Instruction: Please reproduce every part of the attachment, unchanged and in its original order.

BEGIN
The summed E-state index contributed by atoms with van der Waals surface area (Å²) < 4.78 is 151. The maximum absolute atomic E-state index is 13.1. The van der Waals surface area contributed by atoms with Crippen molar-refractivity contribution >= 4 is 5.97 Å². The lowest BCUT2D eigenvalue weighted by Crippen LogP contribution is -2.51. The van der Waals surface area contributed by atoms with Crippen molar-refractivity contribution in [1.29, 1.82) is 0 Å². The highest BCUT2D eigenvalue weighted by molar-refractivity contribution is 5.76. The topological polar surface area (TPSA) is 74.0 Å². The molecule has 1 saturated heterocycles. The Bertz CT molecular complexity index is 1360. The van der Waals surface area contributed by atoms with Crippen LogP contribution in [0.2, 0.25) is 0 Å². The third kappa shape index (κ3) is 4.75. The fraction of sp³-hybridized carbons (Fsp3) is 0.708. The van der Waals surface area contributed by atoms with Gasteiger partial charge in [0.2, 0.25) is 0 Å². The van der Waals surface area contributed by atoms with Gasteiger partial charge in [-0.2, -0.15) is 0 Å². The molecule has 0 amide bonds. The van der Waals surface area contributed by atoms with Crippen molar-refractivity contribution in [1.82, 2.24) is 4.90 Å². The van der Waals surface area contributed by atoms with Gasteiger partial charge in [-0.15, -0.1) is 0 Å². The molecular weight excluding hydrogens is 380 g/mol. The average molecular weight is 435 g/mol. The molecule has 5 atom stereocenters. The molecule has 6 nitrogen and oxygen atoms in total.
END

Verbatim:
The summed E-state index contributed by atoms with van der Waals surface area (Å²) < 4.78 is 151. The maximum absolute atomic E-state index is 13.1. The van der Waals surface area contributed by atoms with Crippen molar-refractivity contribution >= 4 is 5.97 Å². The lowest BCUT2D eigenvalue weighted by Crippen LogP contribution is -2.51. The van der Waals surface area contributed by atoms with Crippen molar-refractivity contribution in [1.29, 1.82) is 0 Å². The highest BCUT2D eigenvalue weighted by molar-refractivity contribution is 5.76. The topological polar surface area (TPSA) is 74.0 Å². The molecule has 1 saturated heterocycles. The Bertz CT molecular complexity index is 1360. The van der Waals surface area contributed by atoms with Crippen LogP contribution in [0.2, 0.25) is 0 Å². The third kappa shape index (κ3) is 4.75. The fraction of sp³-hybridized carbons (Fsp3) is 0.708. The van der Waals surface area contributed by atoms with Gasteiger partial charge in [0.2, 0.25) is 0 Å². The van der Waals surface area contributed by atoms with Gasteiger partial charge in [-0.2, -0.15) is 0 Å². The molecule has 0 amide bonds. The van der Waals surface area contributed by atoms with Crippen molar-refractivity contribution in [1.82, 2.24) is 4.90 Å². The van der Waals surface area contributed by atoms with Gasteiger partial charge in [-0.15, -0.1) is 0 Å². The molecular weight excluding hydrogens is 380 g/mol. The average molecular weight is 435 g/mol. The molecule has 5 atom stereocenters. The molecule has 6 nitrogen and oxygen atoms in total.